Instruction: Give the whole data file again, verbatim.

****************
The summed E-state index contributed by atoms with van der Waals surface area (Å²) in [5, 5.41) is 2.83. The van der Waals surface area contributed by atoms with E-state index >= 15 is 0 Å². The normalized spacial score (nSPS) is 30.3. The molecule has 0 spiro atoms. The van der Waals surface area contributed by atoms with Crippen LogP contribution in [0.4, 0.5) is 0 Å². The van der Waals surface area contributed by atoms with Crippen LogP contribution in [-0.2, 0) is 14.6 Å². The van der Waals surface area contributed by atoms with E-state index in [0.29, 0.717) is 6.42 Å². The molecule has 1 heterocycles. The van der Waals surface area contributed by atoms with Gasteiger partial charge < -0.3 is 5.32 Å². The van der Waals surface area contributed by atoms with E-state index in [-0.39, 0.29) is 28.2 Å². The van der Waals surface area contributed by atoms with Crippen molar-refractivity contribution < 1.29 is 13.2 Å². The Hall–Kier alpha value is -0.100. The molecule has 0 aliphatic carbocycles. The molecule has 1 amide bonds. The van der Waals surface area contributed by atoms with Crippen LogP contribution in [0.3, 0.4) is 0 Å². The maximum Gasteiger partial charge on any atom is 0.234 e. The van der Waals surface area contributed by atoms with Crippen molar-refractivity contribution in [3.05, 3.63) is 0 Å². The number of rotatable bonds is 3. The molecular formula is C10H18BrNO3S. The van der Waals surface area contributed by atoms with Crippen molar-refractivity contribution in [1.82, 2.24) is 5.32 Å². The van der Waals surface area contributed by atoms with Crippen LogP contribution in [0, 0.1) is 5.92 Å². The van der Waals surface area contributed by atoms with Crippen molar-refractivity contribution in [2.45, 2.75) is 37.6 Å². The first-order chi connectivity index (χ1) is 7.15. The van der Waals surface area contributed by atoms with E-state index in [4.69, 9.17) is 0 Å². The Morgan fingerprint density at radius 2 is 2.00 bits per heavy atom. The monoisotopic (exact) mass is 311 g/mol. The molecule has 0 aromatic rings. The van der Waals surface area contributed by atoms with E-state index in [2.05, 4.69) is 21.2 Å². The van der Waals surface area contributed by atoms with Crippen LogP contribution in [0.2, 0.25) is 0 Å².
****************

The summed E-state index contributed by atoms with van der Waals surface area (Å²) in [5, 5.41) is 2.83. The van der Waals surface area contributed by atoms with E-state index >= 15 is 0 Å². The normalized spacial score (nSPS) is 30.3. The molecule has 0 spiro atoms. The van der Waals surface area contributed by atoms with Crippen LogP contribution in [0.4, 0.5) is 0 Å². The van der Waals surface area contributed by atoms with Crippen LogP contribution in [-0.2, 0) is 14.6 Å². The van der Waals surface area contributed by atoms with E-state index in [0.29, 0.717) is 6.42 Å². The molecule has 1 heterocycles. The van der Waals surface area contributed by atoms with Gasteiger partial charge < -0.3 is 5.32 Å². The van der Waals surface area contributed by atoms with E-state index in [-0.39, 0.29) is 28.2 Å². The van der Waals surface area contributed by atoms with Crippen molar-refractivity contribution < 1.29 is 13.2 Å². The Hall–Kier alpha value is -0.100. The molecule has 0 aliphatic carbocycles. The molecule has 1 amide bonds. The van der Waals surface area contributed by atoms with Crippen LogP contribution in [0.3, 0.4) is 0 Å². The maximum Gasteiger partial charge on any atom is 0.234 e. The van der Waals surface area contributed by atoms with Crippen molar-refractivity contribution in [3.05, 3.63) is 0 Å². The number of rotatable bonds is 3. The molecular formula is C10H18BrNO3S. The van der Waals surface area contributed by atoms with Crippen molar-refractivity contribution in [1.82, 2.24) is 5.32 Å². The van der Waals surface area contributed by atoms with Crippen LogP contribution in [0, 0.1) is 5.92 Å². The van der Waals surface area contributed by atoms with Crippen molar-refractivity contribution in [2.45, 2.75) is 37.6 Å². The first-order chi connectivity index (χ1) is 7.15. The van der Waals surface area contributed by atoms with E-state index in [4.69, 9.17) is 0 Å². The Morgan fingerprint density at radius 2 is 2.00 bits per heavy atom. The monoisotopic (exact) mass is 311 g/mol. The molecule has 0 aromatic rings. The van der Waals surface area contributed by atoms with E-state index in [2.05, 4.69) is 21.2 Å². The van der Waals surface area contributed by atoms with Crippen LogP contribution in [0.2, 0.25) is 0 Å².